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New Recording Academy Chief Elected, but Result Remains Secret

The Recording Academy’s Board of Trustees held a silent ballot vote last week.

The Recording Academy’s Board of Trustees last week met with and voted upon candidates to succeed outgoing president/CEO Neil Portnow — however, the vote was a silent ballot and few people will be informed of the result until a contract is signed, a source close to the situation tells Variety.

No time frame was given for when the contract will be signed and the new CEO is announced to the Board of Trustees, the source said, adding that the procedure is intentionally designed to prevent leaks — “You can’t leak what you don’t know” — and complications that might arise before the candidate and Academy agree upon terms.

The candidates were said to include board vice chair Ruby Marchand and Darryl Friedman, the Academy’s Washington, DC-based Chief Industry, Government, & Member Relations Officer. At least one and as many as three other candidates were considered, although one candidate from a major music company was said to have pulled out the day before the meeting. Recording Academy veteran and hit songwriter/producer Jimmy Jam — who, with longtime musical partner Terry Lewis, was singled out by Janet Jackson during her induction speech at the Rock and Roll Hall of Fame Friday night — is also said to be under consideration.

The Academy is expected to make an official announcement in late May, with Portnow staying on through the transition period, although it was unclear how long that period might last.

Many observers have said that the traditional role of CEO/president is too big for one person and advocated for more of the CEO/COO, creative/management dual-leadership model that has been embraced by several major music companies, including Atlantic (with chairman/CEO Craig Kallman and chairman/COO Julie Greenwald), and Warner Bros. Records (Aaron Bay-Schuck and Tom Corson) as well as the new leadership team at Warner/Chappell Music Publishing (Guy Moot and Carianne Marshall). Some insiders feel that Jam could thrive in the creative role in such a model.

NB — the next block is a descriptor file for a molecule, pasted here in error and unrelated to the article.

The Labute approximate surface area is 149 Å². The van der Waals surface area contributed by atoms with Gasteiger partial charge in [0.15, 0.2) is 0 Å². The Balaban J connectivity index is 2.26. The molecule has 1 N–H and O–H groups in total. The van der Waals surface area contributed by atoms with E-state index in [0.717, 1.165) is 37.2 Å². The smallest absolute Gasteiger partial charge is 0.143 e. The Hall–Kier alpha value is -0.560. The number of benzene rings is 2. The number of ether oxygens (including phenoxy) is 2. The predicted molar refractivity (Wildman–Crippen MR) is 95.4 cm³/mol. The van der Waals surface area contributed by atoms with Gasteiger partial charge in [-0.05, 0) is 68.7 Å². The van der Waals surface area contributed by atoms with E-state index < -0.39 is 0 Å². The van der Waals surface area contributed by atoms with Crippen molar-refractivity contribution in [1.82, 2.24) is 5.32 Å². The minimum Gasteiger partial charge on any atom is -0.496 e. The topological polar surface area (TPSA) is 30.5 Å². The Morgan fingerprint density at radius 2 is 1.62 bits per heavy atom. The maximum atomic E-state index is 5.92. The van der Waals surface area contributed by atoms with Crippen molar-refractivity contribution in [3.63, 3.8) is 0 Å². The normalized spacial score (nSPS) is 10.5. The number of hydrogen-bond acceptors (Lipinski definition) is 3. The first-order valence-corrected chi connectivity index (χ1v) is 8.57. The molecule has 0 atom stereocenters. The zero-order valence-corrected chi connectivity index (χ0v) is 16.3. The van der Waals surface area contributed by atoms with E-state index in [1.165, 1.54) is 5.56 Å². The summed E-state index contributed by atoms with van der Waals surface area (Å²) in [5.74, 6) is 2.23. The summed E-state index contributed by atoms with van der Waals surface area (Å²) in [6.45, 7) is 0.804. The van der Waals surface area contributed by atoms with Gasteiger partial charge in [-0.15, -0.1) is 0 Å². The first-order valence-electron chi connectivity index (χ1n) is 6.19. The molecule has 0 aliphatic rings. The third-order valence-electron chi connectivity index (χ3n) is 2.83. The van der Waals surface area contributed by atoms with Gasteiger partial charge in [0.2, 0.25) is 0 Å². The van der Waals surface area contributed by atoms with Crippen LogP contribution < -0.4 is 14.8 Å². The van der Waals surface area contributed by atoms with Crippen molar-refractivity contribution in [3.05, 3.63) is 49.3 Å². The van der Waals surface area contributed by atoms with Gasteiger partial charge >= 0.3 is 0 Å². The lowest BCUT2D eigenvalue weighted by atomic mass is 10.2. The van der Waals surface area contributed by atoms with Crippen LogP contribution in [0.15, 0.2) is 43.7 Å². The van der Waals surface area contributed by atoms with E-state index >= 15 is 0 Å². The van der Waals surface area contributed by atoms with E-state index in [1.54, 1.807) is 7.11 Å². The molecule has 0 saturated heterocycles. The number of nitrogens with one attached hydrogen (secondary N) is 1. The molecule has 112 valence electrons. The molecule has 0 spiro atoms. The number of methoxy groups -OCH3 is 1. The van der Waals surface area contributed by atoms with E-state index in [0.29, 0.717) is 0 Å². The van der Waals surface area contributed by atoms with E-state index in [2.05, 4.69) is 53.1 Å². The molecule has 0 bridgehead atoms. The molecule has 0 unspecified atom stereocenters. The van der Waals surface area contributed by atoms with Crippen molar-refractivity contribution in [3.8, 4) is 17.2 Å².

Insiders told Variety earlier this month that the Academy, with the assistance of its executive search firm Korn Ferry, was seeking only CEO-level candidates, who could also run the organization “for the next 15 years,” and who has the business acumen to run the $60 million operation, which includes not just producing the annual Grammy Awards, but also growing a membership of 22,000 and overseeing 12 local chapters.

The source added that the decision to look only at chief executives doesn’t bode well for female candidates. Indeed, the Fortune 500 list of 2018 CEOs included only 24 women, or 4.8% of the total number. It also runs counter to hopes that the next chairman of the Academy will be a woman.

Many feel the Academy must have a female chief after the uproar that surrounded the low female representation at the 2018 Grammys and Portnow’s unfortunate comment after the show that female artists and executives need to “step up” to receive greater recognition; there is little question that Portnow’s decision to exit his post, which he is slated to do in July, was influenced by that statement and his frequently criticized reactions to it.

While the 2019 Grammy winners and show featured a substantially stronger female presence, a single year’s improvement will not solve the problem, which the Academy formed a task force, led by former Obama White House official Tina Tchen, to help rectify; thus far it has produced few tangible results, although it says invitations have been extended to some 900 potential female and minority new members. Speaking to Variety in February, Tchen said, “One of the things we’ve learned over the last year is that the recording industry, like other industries, has got a problem with diversity and inclusion … in every corner of the workplace.”

Yet even if the next Recording Academy CEO is female, “They’re not going to put a strong woman, like a Michele Anthony [Universal Music Group exec VP] or a Julie Swidler [Sony Music exec VP of business affairs and general counsel], in that job,” one source told Variety. “It’s going to be the same old white men calling the shots,” a scenario that could also include a female CEO heavily influenced by the Board of Trustees.

Reps for the Recording Academy did not immediately respond to Variety’s request for comment.

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